The man in this carte-de-visite portrait isn’t identified. Why does he have a blanket wrapped around him? He seems to be pointing at it:
The photographer, Thomas T. Sweeny (1831-1891), worked in Cleveland, Ohio, throughout his life. Although he was active for about three decades, information about him is scarce online. Census records indicate that he was born in New Jersey to parents who had immigrated from Ireland. When he was about twenty-one, he married an Irish immigrant named Mary Wilson, who was about eighteen at the time. They would go on to have ten children (inferred from Census records).
One website mentions that Thomas T. Sweeny opened a studio in 1859 at 249 Superior Street, Cleveland, in partnership with a photographer named Edgar Decker (1833-1905). I assume it was Sweeny’s first studio, but I don’t know for sure. He was about 28 years old.
In 1861 Sweeny served a four-month tour as a 1st Lieutenant in the Ohio Volunteer Infantry (O.V.I.). The Civil War began on April 12, 1861. Sweeny’s tour began on April 22 and ended August 22. He later registered for the draft in June 1863, but probably wasn’t called up, since he had already served. The page with his name on it in the draft registration book is interesting. Of the twenty men listed on the page, only three were born in the United States, including Sweeny. Another of the three, Allen Scott, was Colored (African American). He was born in Michigan and his occupation was Sailor, suggesting he was a mariner on the Great Lakes. Of the other seventeen men on the page, ten were born in Germany, three in Ireland, one in Canada, one in England, one in Prussia and one in Holland. It would be interesting to know how many of these men were called up to bear arms for their adopted country.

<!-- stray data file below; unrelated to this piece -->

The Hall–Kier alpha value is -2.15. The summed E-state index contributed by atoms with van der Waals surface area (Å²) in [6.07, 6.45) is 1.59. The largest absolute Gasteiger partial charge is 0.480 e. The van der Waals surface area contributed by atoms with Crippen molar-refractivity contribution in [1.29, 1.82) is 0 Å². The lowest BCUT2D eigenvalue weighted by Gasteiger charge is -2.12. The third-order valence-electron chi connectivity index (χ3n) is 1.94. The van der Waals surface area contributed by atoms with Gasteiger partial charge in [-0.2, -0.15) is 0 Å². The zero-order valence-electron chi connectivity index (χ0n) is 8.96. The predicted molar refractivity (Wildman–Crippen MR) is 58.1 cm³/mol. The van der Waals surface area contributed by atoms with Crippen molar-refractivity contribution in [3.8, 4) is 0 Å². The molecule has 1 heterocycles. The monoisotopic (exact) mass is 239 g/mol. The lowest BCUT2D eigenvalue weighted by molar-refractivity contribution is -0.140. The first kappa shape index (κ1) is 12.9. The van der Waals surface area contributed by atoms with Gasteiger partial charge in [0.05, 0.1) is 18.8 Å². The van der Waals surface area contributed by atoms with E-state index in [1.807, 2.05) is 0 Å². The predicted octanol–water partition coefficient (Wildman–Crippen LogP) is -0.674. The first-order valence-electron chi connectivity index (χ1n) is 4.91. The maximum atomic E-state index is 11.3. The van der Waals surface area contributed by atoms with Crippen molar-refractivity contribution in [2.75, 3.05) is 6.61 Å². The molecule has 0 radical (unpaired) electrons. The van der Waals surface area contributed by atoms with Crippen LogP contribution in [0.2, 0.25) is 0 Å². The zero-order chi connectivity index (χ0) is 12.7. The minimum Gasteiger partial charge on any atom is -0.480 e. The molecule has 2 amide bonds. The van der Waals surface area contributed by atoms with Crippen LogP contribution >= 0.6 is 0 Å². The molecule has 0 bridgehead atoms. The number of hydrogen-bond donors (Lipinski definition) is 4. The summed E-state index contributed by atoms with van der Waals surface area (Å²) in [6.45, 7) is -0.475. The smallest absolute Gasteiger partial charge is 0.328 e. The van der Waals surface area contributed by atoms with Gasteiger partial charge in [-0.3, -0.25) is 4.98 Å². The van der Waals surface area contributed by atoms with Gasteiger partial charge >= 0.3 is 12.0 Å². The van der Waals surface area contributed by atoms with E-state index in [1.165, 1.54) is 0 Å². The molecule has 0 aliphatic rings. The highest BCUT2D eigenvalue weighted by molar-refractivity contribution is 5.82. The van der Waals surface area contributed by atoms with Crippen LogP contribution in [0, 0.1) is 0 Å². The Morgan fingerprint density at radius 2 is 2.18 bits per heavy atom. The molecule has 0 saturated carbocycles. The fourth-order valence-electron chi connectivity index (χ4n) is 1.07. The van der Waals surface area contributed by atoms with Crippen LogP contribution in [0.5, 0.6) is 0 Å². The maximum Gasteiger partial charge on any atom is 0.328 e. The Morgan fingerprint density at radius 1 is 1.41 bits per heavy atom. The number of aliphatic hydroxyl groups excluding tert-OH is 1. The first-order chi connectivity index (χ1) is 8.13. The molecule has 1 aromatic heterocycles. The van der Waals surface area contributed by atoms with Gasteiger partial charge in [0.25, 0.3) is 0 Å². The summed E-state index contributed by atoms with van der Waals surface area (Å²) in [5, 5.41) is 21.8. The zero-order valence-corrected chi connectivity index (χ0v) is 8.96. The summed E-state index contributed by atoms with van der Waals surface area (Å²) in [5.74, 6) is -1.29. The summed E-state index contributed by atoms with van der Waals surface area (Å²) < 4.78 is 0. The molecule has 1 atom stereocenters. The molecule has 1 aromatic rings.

(See the full-size scan of the page in a separate tab here.)
The portrait of the man with the blanket could have been made during the war, as late as July 1864. The back of the carte-de-visite is blank. If it had been made between August 1, 1864, and August 1, 1866, it would have had a tax stamp on the back, so we can be certain it wasn’t made during that period. It could have been made after August 1866, but probably not long after. I’m sure it was made in the 1860s. So, what did this man want to convey about himself when he stood in Thomas Sweeny’s studio?